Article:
Speaking specifically about the university's economic development programs and their impact, Dr. Stanley explained that they "enable us to partner with businesses of any size at any stage of development, from cradle to Fortune 500. Recent cumulative data demonstrate that, through these programs, our university has helped to create or retain more than 17,000 jobs and assisted many hundreds of companies to obtain more than $600 million in financing and increased corporate revenues."
Among the "secrets of success" that Dr. Stanley shared with the members of the Joint Economic Committee were the importance of talent and nurturing "both the students we educate and the entrepreneurs in our midst;" the understanding that "strong national economies are based on strong economic regions;" that Bayh-Dole works, "it continues to help our nation maintain its lead in bringing innovation to people;" and that basic research funding is critical.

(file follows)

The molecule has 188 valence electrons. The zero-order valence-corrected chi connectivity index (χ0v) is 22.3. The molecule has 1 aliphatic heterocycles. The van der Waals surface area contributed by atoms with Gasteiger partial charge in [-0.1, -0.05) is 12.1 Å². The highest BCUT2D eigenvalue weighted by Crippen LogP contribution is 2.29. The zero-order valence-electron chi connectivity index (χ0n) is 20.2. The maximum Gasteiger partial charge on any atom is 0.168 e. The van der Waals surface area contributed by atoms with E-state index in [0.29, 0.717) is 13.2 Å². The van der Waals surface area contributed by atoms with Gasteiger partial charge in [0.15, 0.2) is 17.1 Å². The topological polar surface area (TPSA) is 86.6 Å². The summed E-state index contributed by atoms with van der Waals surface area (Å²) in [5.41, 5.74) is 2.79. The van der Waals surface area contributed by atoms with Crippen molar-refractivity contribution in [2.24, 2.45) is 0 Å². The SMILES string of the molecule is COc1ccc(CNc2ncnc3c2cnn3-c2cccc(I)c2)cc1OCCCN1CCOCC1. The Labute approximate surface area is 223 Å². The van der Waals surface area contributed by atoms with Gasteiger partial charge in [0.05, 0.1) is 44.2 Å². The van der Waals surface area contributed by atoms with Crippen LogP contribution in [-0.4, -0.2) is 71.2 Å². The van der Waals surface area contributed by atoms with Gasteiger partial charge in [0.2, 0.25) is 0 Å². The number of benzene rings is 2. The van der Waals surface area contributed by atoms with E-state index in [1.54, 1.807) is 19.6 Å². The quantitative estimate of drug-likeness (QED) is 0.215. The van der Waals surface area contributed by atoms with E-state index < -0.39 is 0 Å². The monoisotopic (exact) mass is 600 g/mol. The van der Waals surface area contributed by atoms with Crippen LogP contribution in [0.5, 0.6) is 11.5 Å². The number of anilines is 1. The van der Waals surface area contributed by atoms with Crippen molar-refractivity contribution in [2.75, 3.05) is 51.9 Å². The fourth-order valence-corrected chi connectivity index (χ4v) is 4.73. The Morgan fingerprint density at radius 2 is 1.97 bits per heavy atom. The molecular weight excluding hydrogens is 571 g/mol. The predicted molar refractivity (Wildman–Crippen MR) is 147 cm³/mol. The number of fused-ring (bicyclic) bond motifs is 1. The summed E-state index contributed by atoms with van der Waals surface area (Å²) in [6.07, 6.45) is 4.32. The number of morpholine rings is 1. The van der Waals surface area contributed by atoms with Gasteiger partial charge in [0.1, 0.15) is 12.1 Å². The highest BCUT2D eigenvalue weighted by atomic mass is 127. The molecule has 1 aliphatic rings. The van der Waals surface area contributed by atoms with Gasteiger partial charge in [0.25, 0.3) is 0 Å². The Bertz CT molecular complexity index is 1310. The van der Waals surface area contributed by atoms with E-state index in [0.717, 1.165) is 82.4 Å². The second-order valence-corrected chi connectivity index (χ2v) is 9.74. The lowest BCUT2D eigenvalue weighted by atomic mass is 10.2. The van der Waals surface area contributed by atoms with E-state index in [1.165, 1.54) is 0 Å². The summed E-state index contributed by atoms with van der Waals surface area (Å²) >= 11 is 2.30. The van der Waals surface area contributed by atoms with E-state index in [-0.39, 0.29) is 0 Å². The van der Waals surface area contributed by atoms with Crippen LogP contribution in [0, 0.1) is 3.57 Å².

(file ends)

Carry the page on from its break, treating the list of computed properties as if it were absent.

Speaking about Cornell, Professor Shulman called the spillover effect of research expenditures "real and measurable." He pointed to the fact that Cornell's home county, Tompkins, has the lowest unemployment rate in New York State. He further cited the synergy between Cornell and Cayuga Venture Fund as another contributor to the local economy. Nine of the 11 companies the venture firm currently funds are either commercializing technologies developed at Cornell or have significant grant supported collaborations with Cornell.
The nine companies currently employ more than 450 people, their payrolls are in the tens of millions of dollars, and in 2009, they generated revenues of approximately $95 million, he told the committee. He added, "They have attracted more than $300 million in total investment dollars from CVF and our investment partners."
"I believe the partnership between government-sponsored research dollars, Cornell University, and Cayuga
|Contact: Sue Garman|
The Science Coalition